How Much Protein Do I Need?

  Dr. Marchon Schuler, 3/8/20

Hello Health Warriors. We had several questions about protein in our Workshop last week. Hopefully this post will answer all of those questions and more.


Here is a YouTube video excerpt from Dr. Marchon’s Aggressive Health Solutions Workshop about protein that has a lot of information. And the article under this YouTube video has additional information and references.

Protein Summary

We can get our protein needs met from animal-based foods and/or from plant-based foods. Proteins are made up of Amino Acids. There are 9 Essential Amino Acids that we must get from our food. A “Complete Protein” will contain all 9 Essential Amino Acids. Red Meat, fish, poultry and eggs are complete proteins. If your personal protocol allows for animal products, this makes it much easier to get all your essential amino acids in reasonable ratios, but plant-based sources should still provide the bulk of your protein requirements.

However, if your personal protocol does not allow animal products, you will need to be much more conscientious in selecting a variety of high-protein plant sources. In truth, we all should be focusing on eating a variety of plant-based high-protein foods. Studies suggest plant proteins are superior for our health. So why do I recommend small amounts of animal products? In my practice, I almost never see a vegetarian or a vegan who is not protein deficient.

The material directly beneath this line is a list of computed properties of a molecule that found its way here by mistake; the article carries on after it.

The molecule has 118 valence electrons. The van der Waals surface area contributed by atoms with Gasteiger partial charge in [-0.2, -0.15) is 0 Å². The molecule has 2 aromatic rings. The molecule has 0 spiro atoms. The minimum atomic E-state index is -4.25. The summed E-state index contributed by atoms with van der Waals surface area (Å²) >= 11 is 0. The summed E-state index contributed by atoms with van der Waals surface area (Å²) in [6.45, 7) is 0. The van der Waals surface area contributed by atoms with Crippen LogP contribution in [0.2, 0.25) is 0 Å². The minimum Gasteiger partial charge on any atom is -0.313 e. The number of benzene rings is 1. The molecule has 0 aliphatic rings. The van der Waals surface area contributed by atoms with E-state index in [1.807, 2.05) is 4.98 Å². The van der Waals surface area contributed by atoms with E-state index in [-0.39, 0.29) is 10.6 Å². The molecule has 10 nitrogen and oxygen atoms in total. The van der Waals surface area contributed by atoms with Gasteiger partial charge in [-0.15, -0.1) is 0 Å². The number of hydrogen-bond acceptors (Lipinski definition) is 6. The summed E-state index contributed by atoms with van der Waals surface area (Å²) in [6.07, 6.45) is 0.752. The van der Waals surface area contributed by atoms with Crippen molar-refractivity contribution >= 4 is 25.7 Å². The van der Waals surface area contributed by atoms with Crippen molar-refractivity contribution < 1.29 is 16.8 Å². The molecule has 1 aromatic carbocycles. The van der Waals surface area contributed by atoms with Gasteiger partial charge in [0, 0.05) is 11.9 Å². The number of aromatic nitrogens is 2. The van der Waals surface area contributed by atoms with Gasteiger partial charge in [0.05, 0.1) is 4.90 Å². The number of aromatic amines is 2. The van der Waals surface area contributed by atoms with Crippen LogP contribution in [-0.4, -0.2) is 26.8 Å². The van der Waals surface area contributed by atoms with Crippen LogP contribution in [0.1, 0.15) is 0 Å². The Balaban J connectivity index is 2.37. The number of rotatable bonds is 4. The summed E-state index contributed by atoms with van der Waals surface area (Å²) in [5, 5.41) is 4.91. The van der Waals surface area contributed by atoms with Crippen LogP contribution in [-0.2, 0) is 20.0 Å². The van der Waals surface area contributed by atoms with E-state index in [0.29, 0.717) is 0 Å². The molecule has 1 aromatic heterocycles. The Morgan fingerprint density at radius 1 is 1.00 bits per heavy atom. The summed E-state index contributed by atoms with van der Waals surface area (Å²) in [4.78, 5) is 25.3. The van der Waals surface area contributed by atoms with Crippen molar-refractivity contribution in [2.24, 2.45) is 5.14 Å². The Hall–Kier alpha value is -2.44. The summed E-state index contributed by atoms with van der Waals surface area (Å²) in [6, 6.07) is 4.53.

Therefore, based on clinical experience and supported by recent scientific studies, I recommend about 0.7 grams of protein per pound of body weight. So, for example, a 200-pound person should eat 140 grams of protein per day. Eating protein will help you feel full longer and will also rev-up your metabolism, so it is helpful when trying to lose weight.

Unfortunately, I cannot recommend any protein powders. Independent lab tests indicate it is very difficult to find a plant-based protein powder that is not contaminated with harmful elements, with an accurate ingredients label, and where those ingredients are all healthy for us. It’s best to get your protein from the foods you eat. We see the exact same issue with supplements and nutraceuticals. That is why I spent over 100 hours of research in picking my current nutraceutical vendors, and why they are so expensive. I think it is sometimes necessary to take nutraceuticals. I do not think it is necessary to take protein powders.